What is HIPAA Compliance?

The Health Insurance Portability and Accountability Act of 1996 was first created to safeguard a patient’s private health information (termed Protected Health Information, PHI), creating a requirement for HIPAA compliance for any organisation handling PHI. Initially, it was designed so that it would be easier for employees to transfer health plans between employers. However, as the health industry moved into the digital age, HIPAA became an important player in ensuring PHI is protected both on- and offline. It lays out industry-wide mandates regarding the distribution of a patient’s data, stipulating that whenever data is shared, the minimum amount of information must be transferred.

Healthcare professionals and business associates alike usually receive extensive training in HIPAA compliance. This is, in part, due to the vague wording of HIPAA. The intention of this was to ensure that HIPAA protected PHI under a variety of situations, covered entities (CEs) and Business Associates. It also ensured that, even as technologies progressed, HIPAA would not need to be continuously updated as the vague terms accommodated for these progressions. Nevertheless, HIPAA has seen many revisions since its first inception to incorporate new means of protection or extend its coverage across the sector.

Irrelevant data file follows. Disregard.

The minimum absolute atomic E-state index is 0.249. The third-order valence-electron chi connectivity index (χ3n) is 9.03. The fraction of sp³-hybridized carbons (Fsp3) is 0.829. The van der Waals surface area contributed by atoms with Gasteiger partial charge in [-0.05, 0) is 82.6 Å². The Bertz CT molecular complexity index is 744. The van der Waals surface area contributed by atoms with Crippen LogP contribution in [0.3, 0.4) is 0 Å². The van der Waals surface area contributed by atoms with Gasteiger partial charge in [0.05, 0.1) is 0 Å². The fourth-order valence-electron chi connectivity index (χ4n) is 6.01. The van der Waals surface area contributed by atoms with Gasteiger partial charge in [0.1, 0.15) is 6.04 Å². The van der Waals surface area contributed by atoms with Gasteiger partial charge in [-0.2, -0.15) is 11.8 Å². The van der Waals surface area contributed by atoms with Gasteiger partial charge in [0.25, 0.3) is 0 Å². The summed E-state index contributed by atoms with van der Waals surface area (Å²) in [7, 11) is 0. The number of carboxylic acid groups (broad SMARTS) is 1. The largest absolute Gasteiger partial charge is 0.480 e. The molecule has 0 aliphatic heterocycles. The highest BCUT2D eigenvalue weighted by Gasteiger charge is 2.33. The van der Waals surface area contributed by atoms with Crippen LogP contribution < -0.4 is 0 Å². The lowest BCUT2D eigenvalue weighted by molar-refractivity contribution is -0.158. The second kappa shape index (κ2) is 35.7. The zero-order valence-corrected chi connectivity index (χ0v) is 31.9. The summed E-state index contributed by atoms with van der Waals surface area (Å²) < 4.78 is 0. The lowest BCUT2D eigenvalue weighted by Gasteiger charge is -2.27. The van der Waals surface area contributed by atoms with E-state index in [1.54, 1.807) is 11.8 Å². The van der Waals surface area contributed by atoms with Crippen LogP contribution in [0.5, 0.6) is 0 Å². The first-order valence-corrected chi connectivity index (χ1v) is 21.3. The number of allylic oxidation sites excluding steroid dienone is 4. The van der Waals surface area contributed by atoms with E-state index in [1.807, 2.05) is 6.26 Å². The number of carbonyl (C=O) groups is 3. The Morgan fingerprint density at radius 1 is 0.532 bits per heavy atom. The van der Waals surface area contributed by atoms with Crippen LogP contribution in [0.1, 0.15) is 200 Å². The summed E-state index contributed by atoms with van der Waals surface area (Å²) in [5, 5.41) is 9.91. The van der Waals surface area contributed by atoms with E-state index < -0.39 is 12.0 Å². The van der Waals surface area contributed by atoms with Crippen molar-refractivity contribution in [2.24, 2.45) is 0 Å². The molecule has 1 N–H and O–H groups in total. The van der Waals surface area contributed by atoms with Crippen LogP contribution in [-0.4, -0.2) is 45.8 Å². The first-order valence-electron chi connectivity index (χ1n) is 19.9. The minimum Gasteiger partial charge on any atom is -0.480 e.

Covered Entities and Business Associates

Covered entities include healthcare providers, health plans, healthcare clearinghouses or other related organisations that create, maintain or transmit PHI. Generally, employers are not CEs, though they do often have records of an employee’s health information. However, if they provide benefits such as the Employee Assistance Program (EAP), they are considered “hybrid entities” and thus must be HIPAA-compliant.

In the case of hospitals, the hospital itself is the CE, and its employed healthcare providers (doctors, nurses, etc) are covered by the hospital. Thus, the hospital is charged with implementing and enforcing HIPAA. They are also the ones that bear the consequences of HIPAA non-compliance.